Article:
The big news last week was the U.S. launch of the European game changing music program Spotify. People were climbing over each other for a rare invite to use the service with good reason: Spotify has a fantastic reputation that it cultivated over years of its European only existence. As someone with virtually no idea what Spotify even was as it launched here, I rode the wave on my twitter stream and just signed up for one of the elusive sign-up codes given out to Klout members just because everyone seemed so excited and I love music.
Most of my talk about Spotify will be about the Spotify Free, as that is the type of account I have.
Upon booting Spotify for the first time, it grabs all your local music and puts it in your Library. If you have iTunes, it’ll grab all of your non-Smart playlists as well as that whole library and add it to Spotify. At first blush, Spotify feels a lot like iTunes: tracks can be organized in much the same way and it services as an MP3/AAC/etc player with no trouble.
The on-line and social aspects of Spotify are what separate it from being just another MP3 player. It is also a music streaming service with licenses from a lot of artists. A search bar at the top left of the client lets you search for any music you can think of by artist, track and album title. The results that come back favor your local library and then expand beyond that to pretty much any streaming track available. This library is pretty exhaustive, giving you access to a lot of music you do not own.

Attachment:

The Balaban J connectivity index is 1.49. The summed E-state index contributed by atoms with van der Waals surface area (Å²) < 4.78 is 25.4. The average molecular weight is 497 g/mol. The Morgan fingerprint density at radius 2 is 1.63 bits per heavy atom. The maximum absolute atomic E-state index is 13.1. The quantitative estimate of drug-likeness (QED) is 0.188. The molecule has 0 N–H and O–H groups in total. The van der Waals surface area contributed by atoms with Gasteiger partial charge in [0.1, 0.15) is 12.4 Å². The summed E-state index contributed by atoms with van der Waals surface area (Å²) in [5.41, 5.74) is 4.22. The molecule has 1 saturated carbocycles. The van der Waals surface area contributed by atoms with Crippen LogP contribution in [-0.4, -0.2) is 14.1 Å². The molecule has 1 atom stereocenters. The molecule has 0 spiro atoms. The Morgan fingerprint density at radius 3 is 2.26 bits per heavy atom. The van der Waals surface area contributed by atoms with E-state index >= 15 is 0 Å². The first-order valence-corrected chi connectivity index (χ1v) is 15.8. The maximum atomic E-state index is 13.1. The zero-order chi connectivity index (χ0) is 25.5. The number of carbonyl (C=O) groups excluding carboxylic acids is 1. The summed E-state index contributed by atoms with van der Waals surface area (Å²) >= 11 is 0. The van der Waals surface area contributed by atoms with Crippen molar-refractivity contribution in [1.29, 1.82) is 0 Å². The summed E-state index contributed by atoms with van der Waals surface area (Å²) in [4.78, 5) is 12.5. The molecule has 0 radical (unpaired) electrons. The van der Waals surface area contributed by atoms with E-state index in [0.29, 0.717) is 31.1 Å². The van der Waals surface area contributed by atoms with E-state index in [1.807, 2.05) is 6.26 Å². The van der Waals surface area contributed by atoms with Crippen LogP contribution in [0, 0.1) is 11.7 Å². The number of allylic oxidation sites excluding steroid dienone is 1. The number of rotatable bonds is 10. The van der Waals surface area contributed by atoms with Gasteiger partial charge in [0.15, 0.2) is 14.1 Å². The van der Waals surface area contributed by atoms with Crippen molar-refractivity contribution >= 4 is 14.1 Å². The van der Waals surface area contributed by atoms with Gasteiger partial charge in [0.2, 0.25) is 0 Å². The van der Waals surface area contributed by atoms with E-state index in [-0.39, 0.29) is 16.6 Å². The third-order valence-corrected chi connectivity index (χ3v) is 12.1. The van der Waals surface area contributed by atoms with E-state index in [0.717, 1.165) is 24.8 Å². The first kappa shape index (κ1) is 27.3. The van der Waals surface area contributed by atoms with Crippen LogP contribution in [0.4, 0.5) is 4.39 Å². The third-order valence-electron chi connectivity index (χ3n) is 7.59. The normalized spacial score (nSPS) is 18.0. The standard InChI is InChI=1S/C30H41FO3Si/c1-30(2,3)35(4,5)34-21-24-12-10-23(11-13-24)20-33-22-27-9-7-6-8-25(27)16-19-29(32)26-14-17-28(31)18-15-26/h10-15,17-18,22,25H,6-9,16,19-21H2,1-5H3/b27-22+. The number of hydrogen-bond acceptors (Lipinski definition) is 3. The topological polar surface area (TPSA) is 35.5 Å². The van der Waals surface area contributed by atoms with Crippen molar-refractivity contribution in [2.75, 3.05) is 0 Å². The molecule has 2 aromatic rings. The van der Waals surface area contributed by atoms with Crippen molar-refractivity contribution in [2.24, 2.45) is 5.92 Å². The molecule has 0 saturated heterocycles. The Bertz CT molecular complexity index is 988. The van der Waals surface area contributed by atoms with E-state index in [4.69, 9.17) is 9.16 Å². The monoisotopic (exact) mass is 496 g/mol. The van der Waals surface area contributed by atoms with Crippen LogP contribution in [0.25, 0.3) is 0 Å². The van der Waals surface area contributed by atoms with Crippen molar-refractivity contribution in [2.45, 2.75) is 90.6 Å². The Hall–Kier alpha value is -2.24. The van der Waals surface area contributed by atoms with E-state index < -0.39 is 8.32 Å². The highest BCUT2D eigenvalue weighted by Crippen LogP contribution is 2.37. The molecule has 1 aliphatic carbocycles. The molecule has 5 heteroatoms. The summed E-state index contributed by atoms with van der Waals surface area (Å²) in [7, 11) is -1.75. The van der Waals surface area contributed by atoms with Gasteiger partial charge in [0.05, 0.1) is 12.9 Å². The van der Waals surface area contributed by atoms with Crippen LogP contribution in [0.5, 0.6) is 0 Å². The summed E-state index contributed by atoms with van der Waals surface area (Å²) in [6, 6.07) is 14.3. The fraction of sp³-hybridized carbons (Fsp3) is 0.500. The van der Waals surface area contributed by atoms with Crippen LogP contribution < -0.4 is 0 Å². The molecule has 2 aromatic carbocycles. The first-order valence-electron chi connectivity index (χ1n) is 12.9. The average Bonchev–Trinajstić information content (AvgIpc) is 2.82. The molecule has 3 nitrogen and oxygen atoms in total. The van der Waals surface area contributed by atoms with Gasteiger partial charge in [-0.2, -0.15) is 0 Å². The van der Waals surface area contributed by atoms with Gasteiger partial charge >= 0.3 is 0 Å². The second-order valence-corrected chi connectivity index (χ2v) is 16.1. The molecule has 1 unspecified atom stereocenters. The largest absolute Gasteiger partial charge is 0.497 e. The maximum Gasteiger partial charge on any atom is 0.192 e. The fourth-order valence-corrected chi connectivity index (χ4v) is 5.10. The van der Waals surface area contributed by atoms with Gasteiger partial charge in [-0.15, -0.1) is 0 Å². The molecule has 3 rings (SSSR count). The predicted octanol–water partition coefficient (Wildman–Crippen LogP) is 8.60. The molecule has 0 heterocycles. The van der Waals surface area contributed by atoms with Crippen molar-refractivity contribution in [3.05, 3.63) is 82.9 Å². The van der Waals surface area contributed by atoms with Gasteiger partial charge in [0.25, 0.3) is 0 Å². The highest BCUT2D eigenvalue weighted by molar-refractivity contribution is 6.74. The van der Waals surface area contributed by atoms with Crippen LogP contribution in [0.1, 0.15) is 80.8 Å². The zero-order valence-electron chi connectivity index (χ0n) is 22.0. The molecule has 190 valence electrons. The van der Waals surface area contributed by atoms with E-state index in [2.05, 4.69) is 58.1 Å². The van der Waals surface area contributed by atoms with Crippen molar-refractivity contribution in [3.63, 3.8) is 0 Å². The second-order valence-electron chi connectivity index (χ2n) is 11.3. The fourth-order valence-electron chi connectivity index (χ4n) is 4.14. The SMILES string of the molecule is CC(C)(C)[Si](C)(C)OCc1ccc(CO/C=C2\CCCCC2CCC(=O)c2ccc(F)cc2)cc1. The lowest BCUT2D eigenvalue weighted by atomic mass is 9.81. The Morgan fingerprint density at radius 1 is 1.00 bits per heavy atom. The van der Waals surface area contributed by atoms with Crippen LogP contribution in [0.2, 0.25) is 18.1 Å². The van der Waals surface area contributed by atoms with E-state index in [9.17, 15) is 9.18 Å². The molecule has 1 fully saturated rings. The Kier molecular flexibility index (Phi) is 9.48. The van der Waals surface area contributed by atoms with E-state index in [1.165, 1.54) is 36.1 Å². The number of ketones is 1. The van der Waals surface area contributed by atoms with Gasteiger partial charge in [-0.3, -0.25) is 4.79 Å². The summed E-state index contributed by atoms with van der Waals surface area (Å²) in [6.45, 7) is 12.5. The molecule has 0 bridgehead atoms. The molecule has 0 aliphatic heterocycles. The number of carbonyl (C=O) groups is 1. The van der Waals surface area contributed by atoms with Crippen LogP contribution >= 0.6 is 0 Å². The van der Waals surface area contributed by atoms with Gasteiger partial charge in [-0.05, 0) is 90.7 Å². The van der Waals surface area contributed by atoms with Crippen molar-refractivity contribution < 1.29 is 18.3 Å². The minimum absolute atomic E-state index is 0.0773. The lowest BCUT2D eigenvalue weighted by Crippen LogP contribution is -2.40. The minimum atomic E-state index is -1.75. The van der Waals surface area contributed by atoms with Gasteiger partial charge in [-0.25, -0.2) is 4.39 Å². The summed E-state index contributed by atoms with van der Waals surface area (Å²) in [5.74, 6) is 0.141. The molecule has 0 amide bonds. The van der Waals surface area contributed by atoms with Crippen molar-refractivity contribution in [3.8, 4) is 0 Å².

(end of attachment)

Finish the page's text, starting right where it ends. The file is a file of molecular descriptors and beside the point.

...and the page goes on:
Notable artists missing include The Beatles. Sometimes a specific version of a track maybe hard to find, for example I couldn’t find the radio edit of Neil Diamond’s version of Sweet Caroline. But this is nit picking. For the most part, unless it’s a very small or obscure artist, odds are you can find it on Spotify. Once you find your way around, you realize you can open whole albums, all songs by an artist or even make your own saved playlist composed of just streaming tracks.
It connects to your Facebook account, allowing you to share playlists with other Spotify users in your Facebook friends, and lets you see their playlists as well. Because Spotify has that large library of tracks that can be streamed, a good chunk of the playlists your friends have can be played on your computer even if you don’t have those files yourself. Spotify also lets you send stuff specifically to another Facebook friend of yours in program, which is a nice touch.
If you’re a Last.fm user, it merges your local library with your Last.fm account pretty well from my understanding. As someone that also doesn’t do much Last.fm, I haven’t used this feature, but have seen friends who have and they gush about it.